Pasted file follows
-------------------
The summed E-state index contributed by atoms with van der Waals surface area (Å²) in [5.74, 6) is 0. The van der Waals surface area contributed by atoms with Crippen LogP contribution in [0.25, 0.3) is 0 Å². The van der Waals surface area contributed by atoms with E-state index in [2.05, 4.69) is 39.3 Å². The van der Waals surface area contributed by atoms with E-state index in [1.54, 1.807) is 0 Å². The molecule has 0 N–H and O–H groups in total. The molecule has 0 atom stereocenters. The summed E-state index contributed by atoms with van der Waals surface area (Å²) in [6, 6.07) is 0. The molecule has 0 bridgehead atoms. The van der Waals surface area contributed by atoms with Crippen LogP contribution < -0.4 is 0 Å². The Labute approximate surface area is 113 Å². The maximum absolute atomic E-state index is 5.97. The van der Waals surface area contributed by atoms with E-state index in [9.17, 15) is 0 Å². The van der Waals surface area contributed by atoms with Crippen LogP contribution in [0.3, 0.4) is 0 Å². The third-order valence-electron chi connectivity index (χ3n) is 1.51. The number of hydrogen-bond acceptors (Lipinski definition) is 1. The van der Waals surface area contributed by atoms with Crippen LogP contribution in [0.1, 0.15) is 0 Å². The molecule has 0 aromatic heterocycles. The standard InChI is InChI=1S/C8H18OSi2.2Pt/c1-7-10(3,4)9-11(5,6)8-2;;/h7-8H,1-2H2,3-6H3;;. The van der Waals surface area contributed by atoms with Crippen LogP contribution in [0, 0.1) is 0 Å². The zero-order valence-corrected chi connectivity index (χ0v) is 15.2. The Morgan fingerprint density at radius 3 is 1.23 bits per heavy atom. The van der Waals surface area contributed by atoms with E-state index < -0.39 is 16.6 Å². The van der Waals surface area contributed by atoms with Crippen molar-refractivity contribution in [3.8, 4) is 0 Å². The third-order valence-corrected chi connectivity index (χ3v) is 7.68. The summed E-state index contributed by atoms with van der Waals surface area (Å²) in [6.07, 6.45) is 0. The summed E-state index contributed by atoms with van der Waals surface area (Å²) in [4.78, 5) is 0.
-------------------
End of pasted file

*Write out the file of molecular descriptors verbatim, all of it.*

The summed E-state index contributed by atoms with van der Waals surface area (Å²) in [5.74, 6) is 0. The van der Waals surface area contributed by atoms with Crippen LogP contribution in [0.25, 0.3) is 0 Å². The van der Waals surface area contributed by atoms with E-state index in [2.05, 4.69) is 39.3 Å². The van der Waals surface area contributed by atoms with E-state index in [1.54, 1.807) is 0 Å². The molecule has 0 N–H and O–H groups in total. The molecule has 0 atom stereocenters. The summed E-state index contributed by atoms with van der Waals surface area (Å²) in [6, 6.07) is 0. The molecule has 0 bridgehead atoms. The van der Waals surface area contributed by atoms with Crippen LogP contribution < -0.4 is 0 Å². The Labute approximate surface area is 113 Å². The maximum absolute atomic E-state index is 5.97. The van der Waals surface area contributed by atoms with E-state index in [9.17, 15) is 0 Å². The van der Waals surface area contributed by atoms with Crippen LogP contribution in [0.3, 0.4) is 0 Å². The third-order valence-electron chi connectivity index (χ3n) is 1.51. The number of hydrogen-bond acceptors (Lipinski definition) is 1. The van der Waals surface area contributed by atoms with Crippen LogP contribution in [0.1, 0.15) is 0 Å². The molecule has 0 aromatic heterocycles. The standard InChI is InChI=1S/C8H18OSi2.2Pt/c1-7-10(3,4)9-11(5,6)8-2;;/h7-8H,1-2H2,3-6H3;;. The van der Waals surface area contributed by atoms with Crippen LogP contribution in [0, 0.1) is 0 Å². The zero-order valence-corrected chi connectivity index (χ0v) is 15.2. The Morgan fingerprint density at radius 3 is 1.23 bits per heavy atom. The van der Waals surface area contributed by atoms with E-state index < -0.39 is 16.6 Å². The van der Waals surface area contributed by atoms with Crippen molar-refractivity contribution in [3.8, 4) is 0 Å². The third-order valence-corrected chi connectivity index (χ3v) is 7.68. The summed E-state index contributed by atoms with van der Waals surface area (Å²) in [6.07, 6.45) is 0. The summed E-state index contributed by atoms with van der Waals surface area (Å²) in [4.78, 5) is 0.